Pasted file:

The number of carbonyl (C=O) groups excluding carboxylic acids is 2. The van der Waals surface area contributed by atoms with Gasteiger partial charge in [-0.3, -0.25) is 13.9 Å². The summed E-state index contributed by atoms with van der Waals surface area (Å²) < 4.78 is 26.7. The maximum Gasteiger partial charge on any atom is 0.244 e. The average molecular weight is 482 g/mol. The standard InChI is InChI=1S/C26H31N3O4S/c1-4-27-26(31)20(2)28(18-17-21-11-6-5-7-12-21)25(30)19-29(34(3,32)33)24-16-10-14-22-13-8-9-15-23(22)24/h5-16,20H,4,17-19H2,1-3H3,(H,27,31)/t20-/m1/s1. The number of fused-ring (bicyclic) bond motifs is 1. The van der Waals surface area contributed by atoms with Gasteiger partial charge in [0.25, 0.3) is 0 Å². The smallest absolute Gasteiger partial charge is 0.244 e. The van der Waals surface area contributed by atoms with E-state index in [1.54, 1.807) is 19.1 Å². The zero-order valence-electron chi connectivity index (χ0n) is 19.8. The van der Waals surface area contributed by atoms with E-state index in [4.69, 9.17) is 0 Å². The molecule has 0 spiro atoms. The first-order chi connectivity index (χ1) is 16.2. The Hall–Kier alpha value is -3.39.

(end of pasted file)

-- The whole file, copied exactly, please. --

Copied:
The number of carbonyl (C=O) groups excluding carboxylic acids is 2. The van der Waals surface area contributed by atoms with Gasteiger partial charge in [-0.3, -0.25) is 13.9 Å². The summed E-state index contributed by atoms with van der Waals surface area (Å²) < 4.78 is 26.7. The maximum Gasteiger partial charge on any atom is 0.244 e. The average molecular weight is 482 g/mol. The standard InChI is InChI=1S/C26H31N3O4S/c1-4-27-26(31)20(2)28(18-17-21-11-6-5-7-12-21)25(30)19-29(34(3,32)33)24-16-10-14-22-13-8-9-15-23(22)24/h5-16,20H,4,17-19H2,1-3H3,(H,27,31)/t20-/m1/s1. The number of fused-ring (bicyclic) bond motifs is 1. The van der Waals surface area contributed by atoms with Gasteiger partial charge in [0.25, 0.3) is 0 Å². The smallest absolute Gasteiger partial charge is 0.244 e. The van der Waals surface area contributed by atoms with E-state index in [1.54, 1.807) is 19.1 Å². The zero-order valence-electron chi connectivity index (χ0n) is 19.8. The van der Waals surface area contributed by atoms with E-state index in [4.69, 9.17) is 0 Å². The molecule has 0 spiro atoms. The first-order chi connectivity index (χ1) is 16.2. The Hall–Kier alpha value is -3.39.